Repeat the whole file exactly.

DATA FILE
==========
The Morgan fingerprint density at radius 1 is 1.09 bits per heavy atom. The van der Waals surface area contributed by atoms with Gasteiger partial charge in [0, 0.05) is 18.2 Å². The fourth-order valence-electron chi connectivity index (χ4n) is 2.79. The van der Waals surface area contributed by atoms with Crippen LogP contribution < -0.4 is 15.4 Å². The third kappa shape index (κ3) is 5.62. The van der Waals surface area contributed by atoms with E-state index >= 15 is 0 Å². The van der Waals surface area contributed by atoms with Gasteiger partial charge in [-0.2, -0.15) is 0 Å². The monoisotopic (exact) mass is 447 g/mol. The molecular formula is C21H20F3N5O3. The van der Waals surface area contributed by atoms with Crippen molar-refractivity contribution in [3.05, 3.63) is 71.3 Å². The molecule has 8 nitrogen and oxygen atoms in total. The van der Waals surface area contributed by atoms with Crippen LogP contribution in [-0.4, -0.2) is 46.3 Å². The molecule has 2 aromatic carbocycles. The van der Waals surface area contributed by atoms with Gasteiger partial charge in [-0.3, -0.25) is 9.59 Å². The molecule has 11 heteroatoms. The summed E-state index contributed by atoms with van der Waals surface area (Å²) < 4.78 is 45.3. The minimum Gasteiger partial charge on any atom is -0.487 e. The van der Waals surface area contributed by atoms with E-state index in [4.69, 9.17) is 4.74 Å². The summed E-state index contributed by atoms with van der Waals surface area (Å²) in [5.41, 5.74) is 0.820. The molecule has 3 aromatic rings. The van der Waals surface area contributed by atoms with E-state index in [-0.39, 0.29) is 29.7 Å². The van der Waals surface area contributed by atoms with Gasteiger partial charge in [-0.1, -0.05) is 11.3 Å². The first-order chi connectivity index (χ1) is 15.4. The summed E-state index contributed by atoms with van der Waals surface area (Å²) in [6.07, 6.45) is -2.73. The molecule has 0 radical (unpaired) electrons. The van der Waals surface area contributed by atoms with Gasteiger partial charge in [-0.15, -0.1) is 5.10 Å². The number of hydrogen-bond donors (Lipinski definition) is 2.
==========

The Morgan fingerprint density at radius 1 is 1.09 bits per heavy atom. The van der Waals surface area contributed by atoms with Gasteiger partial charge in [0, 0.05) is 18.2 Å². The fourth-order valence-electron chi connectivity index (χ4n) is 2.79. The van der Waals surface area contributed by atoms with Crippen LogP contribution < -0.4 is 15.4 Å². The third kappa shape index (κ3) is 5.62. The van der Waals surface area contributed by atoms with E-state index >= 15 is 0 Å². The van der Waals surface area contributed by atoms with Gasteiger partial charge in [-0.2, -0.15) is 0 Å². The monoisotopic (exact) mass is 447 g/mol. The molecular formula is C21H20F3N5O3. The van der Waals surface area contributed by atoms with Crippen molar-refractivity contribution in [3.05, 3.63) is 71.3 Å². The molecule has 8 nitrogen and oxygen atoms in total. The van der Waals surface area contributed by atoms with Crippen LogP contribution in [-0.4, -0.2) is 46.3 Å². The molecule has 2 aromatic carbocycles. The van der Waals surface area contributed by atoms with Gasteiger partial charge in [-0.3, -0.25) is 9.59 Å². The molecule has 11 heteroatoms. The summed E-state index contributed by atoms with van der Waals surface area (Å²) < 4.78 is 45.3. The minimum Gasteiger partial charge on any atom is -0.487 e. The van der Waals surface area contributed by atoms with E-state index in [4.69, 9.17) is 4.74 Å². The summed E-state index contributed by atoms with van der Waals surface area (Å²) in [5.41, 5.74) is 0.820. The molecule has 3 aromatic rings. The van der Waals surface area contributed by atoms with E-state index in [-0.39, 0.29) is 29.7 Å². The van der Waals surface area contributed by atoms with Gasteiger partial charge in [-0.1, -0.05) is 11.3 Å². The first-order chi connectivity index (χ1) is 15.4. The summed E-state index contributed by atoms with van der Waals surface area (Å²) in [6.07, 6.45) is -2.73. The molecule has 0 radical (unpaired) electrons. The van der Waals surface area contributed by atoms with Gasteiger partial charge in [-0.15, -0.1) is 5.10 Å². The number of hydrogen-bond donors (Lipinski definition) is 2.